March 7, 2016

Employment Law Alert: Bulwer v. Mount Auburn Hospital

In a decision published on February 29, 2016, Bulwer v. Mount Auburn Hospital (473 Mass 672), the Massachusetts Supreme Judicial Court clarified the evidentiary burden a plaintiff must meet to overcome a motion for summary judgment in an employment discrimination claim under Mass. Gen. Laws ch. 151B, § 4. The Court held that where a reasonable jury could infer from evidence presented by a plaintiff that an employer's justification for terminating the plaintiff was false, the question of whether the given justification was a pretext for discrimination must be presented to a jury. The plaintiff in Bulwer, a black male from Belize who held a medical degree from a foreign medical school, practiced medicine outside the United States for thirteen years. Plaintiff came to Mr. Auburn Hospital to complete a residency program so that he could practice in the United States. The residency agreement was for a one-year term, renewable…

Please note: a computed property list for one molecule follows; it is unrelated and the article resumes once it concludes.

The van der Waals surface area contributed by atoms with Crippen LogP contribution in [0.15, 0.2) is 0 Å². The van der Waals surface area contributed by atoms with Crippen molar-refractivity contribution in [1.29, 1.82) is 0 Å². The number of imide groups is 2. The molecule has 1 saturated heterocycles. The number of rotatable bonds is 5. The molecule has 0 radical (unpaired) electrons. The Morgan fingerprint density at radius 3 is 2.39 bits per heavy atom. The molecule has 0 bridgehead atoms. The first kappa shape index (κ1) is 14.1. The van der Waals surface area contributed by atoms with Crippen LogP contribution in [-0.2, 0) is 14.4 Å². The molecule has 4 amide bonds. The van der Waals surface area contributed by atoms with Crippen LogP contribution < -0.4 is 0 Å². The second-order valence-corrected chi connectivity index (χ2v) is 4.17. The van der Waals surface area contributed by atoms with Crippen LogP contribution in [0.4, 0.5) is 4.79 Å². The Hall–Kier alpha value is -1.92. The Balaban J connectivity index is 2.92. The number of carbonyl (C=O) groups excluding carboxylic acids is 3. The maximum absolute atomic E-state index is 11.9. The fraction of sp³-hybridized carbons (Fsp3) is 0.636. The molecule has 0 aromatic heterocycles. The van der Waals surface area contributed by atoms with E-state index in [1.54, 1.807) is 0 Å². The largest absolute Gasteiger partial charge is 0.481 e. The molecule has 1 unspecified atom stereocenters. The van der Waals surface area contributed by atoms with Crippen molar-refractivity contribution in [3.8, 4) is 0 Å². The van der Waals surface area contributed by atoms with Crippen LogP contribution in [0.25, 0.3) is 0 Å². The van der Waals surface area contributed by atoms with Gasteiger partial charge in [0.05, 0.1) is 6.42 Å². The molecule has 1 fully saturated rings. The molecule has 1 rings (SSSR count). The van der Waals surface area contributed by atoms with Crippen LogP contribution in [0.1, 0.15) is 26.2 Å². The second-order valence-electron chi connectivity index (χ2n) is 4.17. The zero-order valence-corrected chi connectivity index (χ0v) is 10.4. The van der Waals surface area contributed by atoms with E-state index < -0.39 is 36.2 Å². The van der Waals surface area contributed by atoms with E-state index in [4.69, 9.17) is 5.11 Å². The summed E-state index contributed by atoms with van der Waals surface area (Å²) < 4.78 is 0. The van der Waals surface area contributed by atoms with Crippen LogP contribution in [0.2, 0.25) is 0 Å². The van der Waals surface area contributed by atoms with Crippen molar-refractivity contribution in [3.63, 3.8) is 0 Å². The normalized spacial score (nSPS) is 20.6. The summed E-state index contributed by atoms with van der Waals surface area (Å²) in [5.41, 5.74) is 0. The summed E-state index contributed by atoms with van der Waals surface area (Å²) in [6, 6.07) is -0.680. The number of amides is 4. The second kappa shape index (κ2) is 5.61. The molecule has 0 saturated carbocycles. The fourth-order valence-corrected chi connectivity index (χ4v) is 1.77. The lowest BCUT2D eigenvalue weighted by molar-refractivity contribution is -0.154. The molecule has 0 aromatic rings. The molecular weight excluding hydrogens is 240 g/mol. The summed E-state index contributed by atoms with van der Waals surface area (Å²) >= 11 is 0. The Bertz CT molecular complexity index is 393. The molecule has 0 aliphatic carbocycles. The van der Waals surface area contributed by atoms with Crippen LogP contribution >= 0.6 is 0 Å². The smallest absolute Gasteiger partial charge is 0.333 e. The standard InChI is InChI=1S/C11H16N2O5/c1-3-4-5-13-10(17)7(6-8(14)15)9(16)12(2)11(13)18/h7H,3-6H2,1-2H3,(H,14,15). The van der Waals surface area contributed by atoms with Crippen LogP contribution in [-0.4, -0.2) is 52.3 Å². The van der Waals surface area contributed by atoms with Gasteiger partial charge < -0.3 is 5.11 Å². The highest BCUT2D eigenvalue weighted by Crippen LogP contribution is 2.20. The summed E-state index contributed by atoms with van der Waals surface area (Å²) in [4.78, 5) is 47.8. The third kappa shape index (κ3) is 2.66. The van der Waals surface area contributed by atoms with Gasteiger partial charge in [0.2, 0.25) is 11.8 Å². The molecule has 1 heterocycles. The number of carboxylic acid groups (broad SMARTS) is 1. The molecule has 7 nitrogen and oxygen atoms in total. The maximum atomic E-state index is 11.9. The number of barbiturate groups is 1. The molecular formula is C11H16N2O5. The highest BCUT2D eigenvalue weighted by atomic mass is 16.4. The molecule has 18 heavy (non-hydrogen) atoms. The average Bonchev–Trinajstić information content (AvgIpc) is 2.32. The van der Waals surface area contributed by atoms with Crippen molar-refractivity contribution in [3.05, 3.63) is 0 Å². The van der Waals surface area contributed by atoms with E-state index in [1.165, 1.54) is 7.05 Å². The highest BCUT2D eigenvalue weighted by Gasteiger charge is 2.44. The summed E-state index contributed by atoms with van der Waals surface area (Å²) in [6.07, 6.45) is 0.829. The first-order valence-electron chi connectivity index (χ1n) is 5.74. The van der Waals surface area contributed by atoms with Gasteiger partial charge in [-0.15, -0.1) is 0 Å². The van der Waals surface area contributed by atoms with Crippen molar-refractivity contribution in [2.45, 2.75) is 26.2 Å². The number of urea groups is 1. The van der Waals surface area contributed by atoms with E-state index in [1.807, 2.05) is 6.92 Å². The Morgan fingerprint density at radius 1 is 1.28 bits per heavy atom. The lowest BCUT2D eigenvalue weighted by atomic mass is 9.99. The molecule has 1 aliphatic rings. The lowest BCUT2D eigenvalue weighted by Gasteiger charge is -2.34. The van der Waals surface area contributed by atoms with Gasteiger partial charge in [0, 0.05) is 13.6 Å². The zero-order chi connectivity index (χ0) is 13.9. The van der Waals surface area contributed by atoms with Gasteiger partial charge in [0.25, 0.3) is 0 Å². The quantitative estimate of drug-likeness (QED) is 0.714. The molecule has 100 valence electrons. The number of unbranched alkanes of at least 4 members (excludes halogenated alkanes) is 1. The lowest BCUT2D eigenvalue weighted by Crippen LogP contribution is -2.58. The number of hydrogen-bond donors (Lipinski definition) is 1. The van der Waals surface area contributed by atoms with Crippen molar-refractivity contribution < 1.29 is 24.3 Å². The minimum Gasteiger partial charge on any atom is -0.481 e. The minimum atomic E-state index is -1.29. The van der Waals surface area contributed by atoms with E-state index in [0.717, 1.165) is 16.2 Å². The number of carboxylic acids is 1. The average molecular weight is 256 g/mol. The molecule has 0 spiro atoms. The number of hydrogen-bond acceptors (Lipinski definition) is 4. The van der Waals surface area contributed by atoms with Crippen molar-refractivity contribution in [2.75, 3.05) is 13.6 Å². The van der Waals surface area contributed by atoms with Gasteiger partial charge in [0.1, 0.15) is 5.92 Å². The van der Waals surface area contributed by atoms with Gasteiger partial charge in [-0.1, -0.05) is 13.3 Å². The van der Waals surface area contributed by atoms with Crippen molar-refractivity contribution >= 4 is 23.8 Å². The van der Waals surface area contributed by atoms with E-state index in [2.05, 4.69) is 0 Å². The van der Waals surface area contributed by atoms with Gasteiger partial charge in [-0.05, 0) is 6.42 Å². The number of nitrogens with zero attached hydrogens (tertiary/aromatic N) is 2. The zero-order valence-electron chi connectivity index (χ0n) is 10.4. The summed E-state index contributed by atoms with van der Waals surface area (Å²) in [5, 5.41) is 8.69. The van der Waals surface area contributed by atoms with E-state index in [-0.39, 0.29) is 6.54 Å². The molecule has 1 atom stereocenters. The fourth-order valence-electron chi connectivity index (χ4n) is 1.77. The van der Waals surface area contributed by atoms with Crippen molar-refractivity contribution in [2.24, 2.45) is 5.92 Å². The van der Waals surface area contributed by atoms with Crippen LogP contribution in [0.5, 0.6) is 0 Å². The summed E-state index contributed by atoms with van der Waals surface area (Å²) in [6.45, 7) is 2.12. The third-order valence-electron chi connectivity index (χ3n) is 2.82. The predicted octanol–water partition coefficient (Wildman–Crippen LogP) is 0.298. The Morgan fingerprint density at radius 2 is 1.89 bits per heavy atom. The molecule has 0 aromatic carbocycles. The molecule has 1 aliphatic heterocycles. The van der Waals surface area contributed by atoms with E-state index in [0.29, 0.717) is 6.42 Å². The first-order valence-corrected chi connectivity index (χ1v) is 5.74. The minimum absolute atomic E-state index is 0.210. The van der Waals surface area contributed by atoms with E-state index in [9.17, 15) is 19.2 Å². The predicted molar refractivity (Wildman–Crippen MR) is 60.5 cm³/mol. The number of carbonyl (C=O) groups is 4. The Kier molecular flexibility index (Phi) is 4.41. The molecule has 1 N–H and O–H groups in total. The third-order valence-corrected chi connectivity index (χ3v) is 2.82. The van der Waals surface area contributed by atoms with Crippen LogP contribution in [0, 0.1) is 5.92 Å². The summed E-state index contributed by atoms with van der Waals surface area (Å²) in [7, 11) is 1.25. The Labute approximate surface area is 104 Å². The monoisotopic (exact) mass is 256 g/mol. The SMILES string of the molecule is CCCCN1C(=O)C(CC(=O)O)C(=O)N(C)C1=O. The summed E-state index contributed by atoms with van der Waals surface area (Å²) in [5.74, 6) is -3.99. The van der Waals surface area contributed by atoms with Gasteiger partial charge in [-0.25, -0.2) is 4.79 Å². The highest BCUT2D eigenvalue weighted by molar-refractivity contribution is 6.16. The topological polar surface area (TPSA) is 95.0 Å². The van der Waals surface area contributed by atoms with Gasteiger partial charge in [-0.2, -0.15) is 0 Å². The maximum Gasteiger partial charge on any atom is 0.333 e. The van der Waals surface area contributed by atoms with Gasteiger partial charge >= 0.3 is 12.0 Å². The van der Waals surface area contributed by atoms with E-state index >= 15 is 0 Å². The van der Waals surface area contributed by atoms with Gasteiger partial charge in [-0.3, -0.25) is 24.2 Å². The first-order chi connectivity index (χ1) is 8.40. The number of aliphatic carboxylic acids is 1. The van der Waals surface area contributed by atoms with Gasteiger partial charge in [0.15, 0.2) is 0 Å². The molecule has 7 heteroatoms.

Related Services: Employment Law

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Legal Update
July 24, 2018

Sixth and Second Circuits find coverage for social engineering fraud scams

Two federal appeals courts have recently issued opinions in key social engineering fraud coverage cases, in both instances finding that the policies in question provided coverage for the insureds’ losses. The decisions stand in contrast to certain earlier cases, including one from the Fifth Circuit, in which no coverage was found for similar types of scams. In American Tooling Center v. Travelers Cas. & Sur. Co. of America, 2018 WL 3404708 (6th Cir., July 13, 2018), the Sixth Circuit reviewed whether there was “computer fraud” coverage for a spoofed e-mail scheme in which thieves impersonated one of the insured’s overseas vendors in order to divert vendor payments. The insured, a tool and die manufacturer, outsourced some of its work to a Chinese company, which periodically invoiced the insured via e-mail. Cybercriminals were able to intercept e-mails between the insured and the vendor and began to e-mail the insured, posing as…

Related Services: Insurance & Reinsurance

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Legal Update
May 14, 2015

Attorney General proposes regulations on sick time